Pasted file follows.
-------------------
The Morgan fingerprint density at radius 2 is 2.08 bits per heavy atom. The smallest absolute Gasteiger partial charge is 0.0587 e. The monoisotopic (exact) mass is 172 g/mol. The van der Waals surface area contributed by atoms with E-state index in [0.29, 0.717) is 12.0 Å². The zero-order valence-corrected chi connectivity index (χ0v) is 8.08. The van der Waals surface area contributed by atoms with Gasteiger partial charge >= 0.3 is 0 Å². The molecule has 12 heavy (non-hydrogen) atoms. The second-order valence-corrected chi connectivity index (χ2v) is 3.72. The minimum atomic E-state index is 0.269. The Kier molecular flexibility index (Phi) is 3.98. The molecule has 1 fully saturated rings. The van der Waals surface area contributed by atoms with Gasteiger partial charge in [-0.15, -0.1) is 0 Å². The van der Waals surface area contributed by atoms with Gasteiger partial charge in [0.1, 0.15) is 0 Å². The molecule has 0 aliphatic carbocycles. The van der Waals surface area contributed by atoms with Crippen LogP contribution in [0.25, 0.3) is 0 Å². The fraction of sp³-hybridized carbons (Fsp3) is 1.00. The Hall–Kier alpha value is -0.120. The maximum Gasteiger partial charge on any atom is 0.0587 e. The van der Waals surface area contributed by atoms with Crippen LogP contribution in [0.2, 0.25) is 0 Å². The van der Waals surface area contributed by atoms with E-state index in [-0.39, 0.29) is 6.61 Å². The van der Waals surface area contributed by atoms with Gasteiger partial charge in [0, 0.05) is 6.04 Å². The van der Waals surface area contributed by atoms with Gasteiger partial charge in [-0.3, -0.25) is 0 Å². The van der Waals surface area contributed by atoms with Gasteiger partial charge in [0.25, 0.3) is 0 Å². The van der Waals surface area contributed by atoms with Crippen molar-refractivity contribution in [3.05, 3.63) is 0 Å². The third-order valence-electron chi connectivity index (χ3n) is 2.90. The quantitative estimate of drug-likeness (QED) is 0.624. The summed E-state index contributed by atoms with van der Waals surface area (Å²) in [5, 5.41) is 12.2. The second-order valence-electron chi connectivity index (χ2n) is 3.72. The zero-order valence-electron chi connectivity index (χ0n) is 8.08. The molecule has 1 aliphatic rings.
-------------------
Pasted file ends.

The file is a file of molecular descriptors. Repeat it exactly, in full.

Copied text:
The Morgan fingerprint density at radius 2 is 2.08 bits per heavy atom. The smallest absolute Gasteiger partial charge is 0.0587 e. The monoisotopic (exact) mass is 172 g/mol. The van der Waals surface area contributed by atoms with E-state index in [0.29, 0.717) is 12.0 Å². The zero-order valence-corrected chi connectivity index (χ0v) is 8.08. The van der Waals surface area contributed by atoms with Gasteiger partial charge >= 0.3 is 0 Å². The molecule has 12 heavy (non-hydrogen) atoms. The second-order valence-corrected chi connectivity index (χ2v) is 3.72. The minimum atomic E-state index is 0.269. The Kier molecular flexibility index (Phi) is 3.98. The molecule has 1 fully saturated rings. The van der Waals surface area contributed by atoms with Gasteiger partial charge in [-0.15, -0.1) is 0 Å². The van der Waals surface area contributed by atoms with Gasteiger partial charge in [0.1, 0.15) is 0 Å². The molecule has 0 aliphatic carbocycles. The van der Waals surface area contributed by atoms with Crippen LogP contribution in [0.25, 0.3) is 0 Å². The fraction of sp³-hybridized carbons (Fsp3) is 1.00. The Hall–Kier alpha value is -0.120. The maximum Gasteiger partial charge on any atom is 0.0587 e. The van der Waals surface area contributed by atoms with Crippen LogP contribution in [0.2, 0.25) is 0 Å². The van der Waals surface area contributed by atoms with E-state index in [-0.39, 0.29) is 6.61 Å². The van der Waals surface area contributed by atoms with Gasteiger partial charge in [0, 0.05) is 6.04 Å². The van der Waals surface area contributed by atoms with Gasteiger partial charge in [-0.3, -0.25) is 0 Å². The van der Waals surface area contributed by atoms with Gasteiger partial charge in [0.25, 0.3) is 0 Å². The van der Waals surface area contributed by atoms with Crippen molar-refractivity contribution in [3.05, 3.63) is 0 Å². The third-order valence-electron chi connectivity index (χ3n) is 2.90. The quantitative estimate of drug-likeness (QED) is 0.624. The summed E-state index contributed by atoms with van der Waals surface area (Å²) in [5, 5.41) is 12.2. The second-order valence-electron chi connectivity index (χ2n) is 3.72. The zero-order valence-electron chi connectivity index (χ0n) is 8.08. The molecule has 1 aliphatic rings.